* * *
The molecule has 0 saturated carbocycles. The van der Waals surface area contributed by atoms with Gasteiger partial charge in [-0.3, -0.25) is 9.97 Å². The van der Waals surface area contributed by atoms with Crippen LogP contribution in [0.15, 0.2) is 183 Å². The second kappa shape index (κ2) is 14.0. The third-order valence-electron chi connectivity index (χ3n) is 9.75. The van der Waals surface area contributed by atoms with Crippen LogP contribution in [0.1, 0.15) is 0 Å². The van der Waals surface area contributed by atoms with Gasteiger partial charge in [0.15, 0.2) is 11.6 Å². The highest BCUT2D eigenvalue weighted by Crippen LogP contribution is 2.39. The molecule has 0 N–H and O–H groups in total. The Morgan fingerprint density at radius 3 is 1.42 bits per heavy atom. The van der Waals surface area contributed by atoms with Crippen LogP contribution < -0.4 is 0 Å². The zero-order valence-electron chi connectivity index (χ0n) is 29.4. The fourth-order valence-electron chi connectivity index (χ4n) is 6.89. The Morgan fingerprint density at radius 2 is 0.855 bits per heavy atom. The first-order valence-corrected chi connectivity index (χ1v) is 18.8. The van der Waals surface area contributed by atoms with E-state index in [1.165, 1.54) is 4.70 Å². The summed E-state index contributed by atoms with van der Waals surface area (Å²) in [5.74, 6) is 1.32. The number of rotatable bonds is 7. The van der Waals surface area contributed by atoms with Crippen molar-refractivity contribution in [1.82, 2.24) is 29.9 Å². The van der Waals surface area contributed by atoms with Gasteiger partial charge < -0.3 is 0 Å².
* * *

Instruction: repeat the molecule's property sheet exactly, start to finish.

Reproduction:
The molecule has 0 saturated carbocycles. The van der Waals surface area contributed by atoms with Gasteiger partial charge in [-0.3, -0.25) is 9.97 Å². The van der Waals surface area contributed by atoms with Crippen LogP contribution in [0.15, 0.2) is 183 Å². The second kappa shape index (κ2) is 14.0. The third-order valence-electron chi connectivity index (χ3n) is 9.75. The van der Waals surface area contributed by atoms with Crippen LogP contribution in [0.1, 0.15) is 0 Å². The van der Waals surface area contributed by atoms with Gasteiger partial charge in [0.15, 0.2) is 11.6 Å². The highest BCUT2D eigenvalue weighted by Crippen LogP contribution is 2.39. The molecule has 0 N–H and O–H groups in total. The Morgan fingerprint density at radius 3 is 1.42 bits per heavy atom. The van der Waals surface area contributed by atoms with Crippen LogP contribution < -0.4 is 0 Å². The zero-order valence-electron chi connectivity index (χ0n) is 29.4. The fourth-order valence-electron chi connectivity index (χ4n) is 6.89. The Morgan fingerprint density at radius 2 is 0.855 bits per heavy atom. The first-order valence-corrected chi connectivity index (χ1v) is 18.8. The van der Waals surface area contributed by atoms with E-state index in [1.165, 1.54) is 4.70 Å². The summed E-state index contributed by atoms with van der Waals surface area (Å²) in [5.74, 6) is 1.32. The number of rotatable bonds is 7. The van der Waals surface area contributed by atoms with Crippen molar-refractivity contribution in [1.82, 2.24) is 29.9 Å². The van der Waals surface area contributed by atoms with Gasteiger partial charge < -0.3 is 0 Å².